When I think about websites I like, what comes to mind are the ones that let visitors into the authorís world in a richer way than just a description of publications. One Harlequin author has a bookshelves section where she discusses the books she loves. Several others talk about places theyíve been or people or events they find inspiring. Other writers speak about music or films or their research.
Shamelessly, Iím stealing all these ideas and wrapping them up into a monthly column called My Favorite Things. This gives me leeway to talk about anything that takes my fancy. I know itís self-indulgent, but hope you wonít mind.
:: August 2014 - I'd Get Up With the Lark to Watch This!
Recently I went to stay with some good friends of mine who live just outside chilly Ballarat about an hour and a half north of Melbourne (while my Northern Hemisphere chums are sweltering in the heights of summer, we're shivering down here!). The weather was frightful - gray and bleak. Not to mention that I was coming down with a nasty bug. So most of the few days that I was there, the female half of my friendly couple and I settled down in front of the DVD with the fire roaring and the jug never far from boiling to make a cup of tea. Tea is just the ticket in such frigid weather!
For most of that DVD time, my friend and I wallowed in some very old-fashioned entertainment. Chocolate box England full of charm and humor and emotion. Very girly stuff. I'm not at all surprised that the male half of my friendly couple retired to listen to heavy rock in his man cave!
My friend had the first series of LARK RISE TO CANDLEFORD ready for us and once I'd watched the first episode I was hooked. This definitely falls into the gentle entertainment bracket. It's set in two neighboring Cotswolds villages at the close of the 19th century. Lark Rise is a tiny hamlet, riddled by poverty, but also a place where people look out for their neighbors. Candleford is a market town eight miles away (one of the marks of this show is how often and how easily people walk that eight miles!), much more prosperous but mostly lacking the close personal bonds of Lark Rise.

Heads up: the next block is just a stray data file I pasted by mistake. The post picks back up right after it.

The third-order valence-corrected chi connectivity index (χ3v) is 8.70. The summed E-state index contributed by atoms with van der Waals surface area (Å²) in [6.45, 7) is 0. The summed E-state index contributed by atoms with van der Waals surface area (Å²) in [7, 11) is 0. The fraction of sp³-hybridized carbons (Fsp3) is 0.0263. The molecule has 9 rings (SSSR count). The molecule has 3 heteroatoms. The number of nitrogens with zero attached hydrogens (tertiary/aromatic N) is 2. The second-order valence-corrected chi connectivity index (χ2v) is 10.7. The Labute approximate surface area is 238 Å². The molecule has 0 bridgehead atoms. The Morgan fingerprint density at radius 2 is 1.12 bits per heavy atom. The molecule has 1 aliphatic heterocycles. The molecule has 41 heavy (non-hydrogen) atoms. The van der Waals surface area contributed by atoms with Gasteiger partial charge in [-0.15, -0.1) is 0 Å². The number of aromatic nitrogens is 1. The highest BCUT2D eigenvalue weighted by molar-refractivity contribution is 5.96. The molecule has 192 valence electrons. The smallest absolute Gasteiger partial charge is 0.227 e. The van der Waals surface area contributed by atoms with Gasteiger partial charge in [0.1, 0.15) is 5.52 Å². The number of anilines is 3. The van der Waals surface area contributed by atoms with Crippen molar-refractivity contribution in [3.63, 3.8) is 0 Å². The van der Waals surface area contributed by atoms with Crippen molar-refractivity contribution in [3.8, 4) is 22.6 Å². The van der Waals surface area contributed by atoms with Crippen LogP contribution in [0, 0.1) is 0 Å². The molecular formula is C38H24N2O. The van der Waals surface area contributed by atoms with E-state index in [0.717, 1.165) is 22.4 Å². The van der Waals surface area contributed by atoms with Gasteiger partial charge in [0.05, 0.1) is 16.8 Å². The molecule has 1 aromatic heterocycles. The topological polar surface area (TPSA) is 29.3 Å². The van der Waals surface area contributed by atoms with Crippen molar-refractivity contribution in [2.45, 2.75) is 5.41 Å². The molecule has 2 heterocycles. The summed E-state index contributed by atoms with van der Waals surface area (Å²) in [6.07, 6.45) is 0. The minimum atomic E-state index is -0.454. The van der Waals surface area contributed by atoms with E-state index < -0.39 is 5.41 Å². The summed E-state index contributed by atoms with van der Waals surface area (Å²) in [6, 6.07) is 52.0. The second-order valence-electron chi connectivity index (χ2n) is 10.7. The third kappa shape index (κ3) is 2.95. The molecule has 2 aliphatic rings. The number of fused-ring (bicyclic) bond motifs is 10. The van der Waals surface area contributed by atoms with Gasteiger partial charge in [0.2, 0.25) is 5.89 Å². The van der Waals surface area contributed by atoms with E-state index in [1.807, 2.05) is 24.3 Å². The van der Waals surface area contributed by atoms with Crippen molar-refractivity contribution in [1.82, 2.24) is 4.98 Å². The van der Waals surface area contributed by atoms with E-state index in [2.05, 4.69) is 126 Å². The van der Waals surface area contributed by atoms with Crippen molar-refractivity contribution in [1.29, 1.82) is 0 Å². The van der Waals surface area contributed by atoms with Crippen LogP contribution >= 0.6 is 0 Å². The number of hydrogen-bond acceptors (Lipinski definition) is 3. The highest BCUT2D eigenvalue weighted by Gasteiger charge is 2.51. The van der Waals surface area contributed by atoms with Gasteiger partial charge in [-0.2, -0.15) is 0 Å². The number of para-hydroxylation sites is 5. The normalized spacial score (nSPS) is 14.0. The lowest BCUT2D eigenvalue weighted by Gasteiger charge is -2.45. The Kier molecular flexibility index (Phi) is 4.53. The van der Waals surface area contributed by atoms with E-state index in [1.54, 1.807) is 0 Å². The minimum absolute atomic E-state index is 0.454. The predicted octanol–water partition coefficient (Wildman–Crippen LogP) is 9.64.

There are four series (clearly I need to visit my friend again!), originally broadcast between 2008 and 2011. The story has two heroines. The first, young Laura Timmons (Olivia Hallinan) from Lark Rise, is offered a place working in the Candleford post office. The second is Laura's cousin, the much more well-to-do Dorcas Lane (Julia Sawalha), who runs the post office, a position of great responsibility and public notice for a woman at this time. The events are told mainly through Laura's eyes so that we see both the advantages and disadvantages of both places. Laura's proud of where she comes from, although folk in Candleford are inclined to look down on the inhabitants of Lark Rise. Most of the drama of the show is centered on Dorcas, who is suffering a hopeless love for the married lord of the manor, Timothy Midwinter (Ben Miles).
Around these main characters cluster a whole host of fascinating people, from the eccentric ne-er-do-wells at Lark Rise to some of the less than admirable snobs who live in Candleford (the two sisters who run the drapery are a case in point!). One of the most interesting is Laura's libertarian stonemason father Robert (Brendan Coyle) whose political views get him in frequent trouble with the largely conservative powers that be.
There's a lovely benevolence to the atmosphere of this show, which doesn't mean it skates over difficult subjects like class division, poverty, the rights of women, misplaced love. But when it has a political point to make, it makes it in a gentle way, and common sense and goodwill will usually find a way through. I'm absolutely sure it's idealized as a social document, but that doesn't lessen its entertainment value in the least.
As you can probably tell, this was just the ticket for a girl getting a cold in a cold, cold place. I look forward to checking out the second season very soon!